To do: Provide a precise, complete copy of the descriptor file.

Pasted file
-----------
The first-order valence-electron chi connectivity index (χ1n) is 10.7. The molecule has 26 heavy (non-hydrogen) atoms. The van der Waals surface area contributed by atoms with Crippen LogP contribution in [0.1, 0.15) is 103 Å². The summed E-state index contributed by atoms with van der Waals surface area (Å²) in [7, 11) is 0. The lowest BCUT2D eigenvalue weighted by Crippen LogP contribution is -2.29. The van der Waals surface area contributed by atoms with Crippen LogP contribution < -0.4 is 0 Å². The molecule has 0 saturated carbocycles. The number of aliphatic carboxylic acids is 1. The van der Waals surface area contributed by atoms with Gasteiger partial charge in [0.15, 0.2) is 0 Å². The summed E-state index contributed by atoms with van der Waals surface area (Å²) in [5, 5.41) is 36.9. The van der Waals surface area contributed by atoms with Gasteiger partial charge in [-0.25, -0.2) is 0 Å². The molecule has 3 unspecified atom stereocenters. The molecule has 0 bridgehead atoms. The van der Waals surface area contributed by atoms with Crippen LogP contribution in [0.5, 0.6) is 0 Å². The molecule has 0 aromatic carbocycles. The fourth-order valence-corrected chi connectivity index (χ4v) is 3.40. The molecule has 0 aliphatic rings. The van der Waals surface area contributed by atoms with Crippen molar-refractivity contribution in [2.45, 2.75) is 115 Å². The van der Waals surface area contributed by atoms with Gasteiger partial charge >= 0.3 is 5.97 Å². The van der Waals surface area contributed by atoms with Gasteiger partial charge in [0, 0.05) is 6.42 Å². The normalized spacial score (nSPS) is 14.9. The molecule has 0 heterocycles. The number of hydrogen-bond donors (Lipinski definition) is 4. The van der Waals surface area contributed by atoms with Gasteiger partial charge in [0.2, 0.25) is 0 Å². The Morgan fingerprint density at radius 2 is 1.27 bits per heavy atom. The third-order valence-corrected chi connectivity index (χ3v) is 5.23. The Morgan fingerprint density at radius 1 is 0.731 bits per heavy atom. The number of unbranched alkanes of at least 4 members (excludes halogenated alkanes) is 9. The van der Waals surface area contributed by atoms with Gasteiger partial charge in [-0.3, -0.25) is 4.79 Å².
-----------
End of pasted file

The first-order valence-electron chi connectivity index (χ1n) is 10.7. The molecule has 26 heavy (non-hydrogen) atoms. The van der Waals surface area contributed by atoms with Crippen LogP contribution in [0.1, 0.15) is 103 Å². The summed E-state index contributed by atoms with van der Waals surface area (Å²) in [7, 11) is 0. The lowest BCUT2D eigenvalue weighted by Crippen LogP contribution is -2.29. The van der Waals surface area contributed by atoms with Crippen LogP contribution < -0.4 is 0 Å². The molecule has 0 saturated carbocycles. The number of aliphatic carboxylic acids is 1. The van der Waals surface area contributed by atoms with Gasteiger partial charge in [0.15, 0.2) is 0 Å². The summed E-state index contributed by atoms with van der Waals surface area (Å²) in [5, 5.41) is 36.9. The van der Waals surface area contributed by atoms with Gasteiger partial charge in [-0.25, -0.2) is 0 Å². The molecule has 3 unspecified atom stereocenters. The molecule has 0 bridgehead atoms. The van der Waals surface area contributed by atoms with Crippen LogP contribution in [0.5, 0.6) is 0 Å². The molecule has 0 aromatic carbocycles. The fourth-order valence-corrected chi connectivity index (χ4v) is 3.40. The molecule has 0 aliphatic rings. The van der Waals surface area contributed by atoms with Crippen molar-refractivity contribution in [2.45, 2.75) is 115 Å². The van der Waals surface area contributed by atoms with Gasteiger partial charge >= 0.3 is 5.97 Å². The van der Waals surface area contributed by atoms with Gasteiger partial charge in [0, 0.05) is 6.42 Å². The normalized spacial score (nSPS) is 14.9. The molecule has 0 heterocycles. The number of hydrogen-bond donors (Lipinski definition) is 4. The van der Waals surface area contributed by atoms with Gasteiger partial charge in [0.2, 0.25) is 0 Å². The Morgan fingerprint density at radius 2 is 1.27 bits per heavy atom. The third-order valence-corrected chi connectivity index (χ3v) is 5.23. The Morgan fingerprint density at radius 1 is 0.731 bits per heavy atom. The number of unbranched alkanes of at least 4 members (excludes halogenated alkanes) is 9. The van der Waals surface area contributed by atoms with Gasteiger partial charge in [-0.3, -0.25) is 4.79 Å².